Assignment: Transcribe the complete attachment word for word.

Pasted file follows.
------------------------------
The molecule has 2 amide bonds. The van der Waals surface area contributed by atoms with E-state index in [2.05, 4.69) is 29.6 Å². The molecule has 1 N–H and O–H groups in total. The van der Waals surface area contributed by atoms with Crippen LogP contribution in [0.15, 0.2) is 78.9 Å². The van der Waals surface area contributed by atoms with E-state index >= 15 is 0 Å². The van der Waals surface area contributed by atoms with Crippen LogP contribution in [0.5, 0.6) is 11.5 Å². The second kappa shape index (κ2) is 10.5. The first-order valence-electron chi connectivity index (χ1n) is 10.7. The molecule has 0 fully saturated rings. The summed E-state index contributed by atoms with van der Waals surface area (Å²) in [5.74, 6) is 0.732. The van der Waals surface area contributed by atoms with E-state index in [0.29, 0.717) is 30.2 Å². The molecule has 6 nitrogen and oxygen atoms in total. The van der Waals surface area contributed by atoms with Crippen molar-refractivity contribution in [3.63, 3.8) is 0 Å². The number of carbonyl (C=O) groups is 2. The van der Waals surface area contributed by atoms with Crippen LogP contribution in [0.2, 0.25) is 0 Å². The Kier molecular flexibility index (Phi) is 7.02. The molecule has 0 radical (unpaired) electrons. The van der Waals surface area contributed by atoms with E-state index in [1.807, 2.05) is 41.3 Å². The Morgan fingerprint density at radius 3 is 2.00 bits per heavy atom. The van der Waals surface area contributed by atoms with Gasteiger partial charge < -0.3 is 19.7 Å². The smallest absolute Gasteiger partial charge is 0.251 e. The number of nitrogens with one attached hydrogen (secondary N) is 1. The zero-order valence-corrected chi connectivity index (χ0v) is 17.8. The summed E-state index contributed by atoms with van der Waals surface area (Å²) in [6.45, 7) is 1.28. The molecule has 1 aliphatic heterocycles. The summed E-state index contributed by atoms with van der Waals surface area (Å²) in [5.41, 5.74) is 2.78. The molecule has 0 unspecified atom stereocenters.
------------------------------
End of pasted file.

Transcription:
The molecule has 2 amide bonds. The van der Waals surface area contributed by atoms with E-state index in [2.05, 4.69) is 29.6 Å². The molecule has 1 N–H and O–H groups in total. The van der Waals surface area contributed by atoms with Crippen LogP contribution in [0.15, 0.2) is 78.9 Å². The van der Waals surface area contributed by atoms with E-state index >= 15 is 0 Å². The van der Waals surface area contributed by atoms with Crippen LogP contribution in [0.5, 0.6) is 11.5 Å². The second kappa shape index (κ2) is 10.5. The first-order valence-electron chi connectivity index (χ1n) is 10.7. The molecule has 0 fully saturated rings. The summed E-state index contributed by atoms with van der Waals surface area (Å²) in [5.74, 6) is 0.732. The van der Waals surface area contributed by atoms with E-state index in [0.29, 0.717) is 30.2 Å². The molecule has 6 nitrogen and oxygen atoms in total. The van der Waals surface area contributed by atoms with Crippen molar-refractivity contribution in [3.63, 3.8) is 0 Å². The number of carbonyl (C=O) groups is 2. The van der Waals surface area contributed by atoms with Crippen LogP contribution in [0.2, 0.25) is 0 Å². The Kier molecular flexibility index (Phi) is 7.02. The molecule has 0 radical (unpaired) electrons. The van der Waals surface area contributed by atoms with E-state index in [1.807, 2.05) is 41.3 Å². The Morgan fingerprint density at radius 3 is 2.00 bits per heavy atom. The van der Waals surface area contributed by atoms with Gasteiger partial charge < -0.3 is 19.7 Å². The smallest absolute Gasteiger partial charge is 0.251 e. The number of nitrogens with one attached hydrogen (secondary N) is 1. The zero-order valence-corrected chi connectivity index (χ0v) is 17.8. The summed E-state index contributed by atoms with van der Waals surface area (Å²) in [6.45, 7) is 1.28. The molecule has 1 aliphatic heterocycles. The summed E-state index contributed by atoms with van der Waals surface area (Å²) in [5.41, 5.74) is 2.78. The molecule has 0 unspecified atom stereocenters.